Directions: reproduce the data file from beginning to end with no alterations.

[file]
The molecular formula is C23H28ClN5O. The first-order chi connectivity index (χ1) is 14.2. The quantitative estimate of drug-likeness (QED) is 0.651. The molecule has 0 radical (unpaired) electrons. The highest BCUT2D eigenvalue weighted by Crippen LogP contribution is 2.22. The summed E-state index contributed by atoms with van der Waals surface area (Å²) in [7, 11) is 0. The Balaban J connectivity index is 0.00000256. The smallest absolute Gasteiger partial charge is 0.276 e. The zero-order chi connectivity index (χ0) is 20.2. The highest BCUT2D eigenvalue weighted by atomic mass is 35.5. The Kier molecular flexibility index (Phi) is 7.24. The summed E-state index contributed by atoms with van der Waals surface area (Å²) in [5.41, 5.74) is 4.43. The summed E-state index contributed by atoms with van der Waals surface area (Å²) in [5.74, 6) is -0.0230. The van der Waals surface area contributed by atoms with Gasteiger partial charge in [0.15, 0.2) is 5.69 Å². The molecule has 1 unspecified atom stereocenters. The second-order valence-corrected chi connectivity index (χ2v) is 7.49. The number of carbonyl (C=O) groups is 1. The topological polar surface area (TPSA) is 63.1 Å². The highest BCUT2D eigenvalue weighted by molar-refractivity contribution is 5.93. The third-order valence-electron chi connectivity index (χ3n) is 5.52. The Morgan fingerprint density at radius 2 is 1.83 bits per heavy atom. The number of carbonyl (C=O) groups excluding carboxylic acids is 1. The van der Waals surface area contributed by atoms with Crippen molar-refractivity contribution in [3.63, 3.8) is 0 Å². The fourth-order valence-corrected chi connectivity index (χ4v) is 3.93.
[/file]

The molecular formula is C23H28ClN5O. The first-order chi connectivity index (χ1) is 14.2. The quantitative estimate of drug-likeness (QED) is 0.651. The molecule has 0 radical (unpaired) electrons. The highest BCUT2D eigenvalue weighted by Crippen LogP contribution is 2.22. The summed E-state index contributed by atoms with van der Waals surface area (Å²) in [7, 11) is 0. The Balaban J connectivity index is 0.00000256. The smallest absolute Gasteiger partial charge is 0.276 e. The zero-order chi connectivity index (χ0) is 20.2. The highest BCUT2D eigenvalue weighted by atomic mass is 35.5. The Kier molecular flexibility index (Phi) is 7.24. The summed E-state index contributed by atoms with van der Waals surface area (Å²) in [5.41, 5.74) is 4.43. The summed E-state index contributed by atoms with van der Waals surface area (Å²) in [5.74, 6) is -0.0230. The van der Waals surface area contributed by atoms with Gasteiger partial charge in [0.15, 0.2) is 5.69 Å². The molecule has 1 unspecified atom stereocenters. The second-order valence-corrected chi connectivity index (χ2v) is 7.49. The number of carbonyl (C=O) groups is 1. The topological polar surface area (TPSA) is 63.1 Å². The highest BCUT2D eigenvalue weighted by molar-refractivity contribution is 5.93. The third-order valence-electron chi connectivity index (χ3n) is 5.52. The Morgan fingerprint density at radius 2 is 1.83 bits per heavy atom. The number of carbonyl (C=O) groups excluding carboxylic acids is 1. The van der Waals surface area contributed by atoms with Crippen molar-refractivity contribution in [3.63, 3.8) is 0 Å². The fourth-order valence-corrected chi connectivity index (χ4v) is 3.93.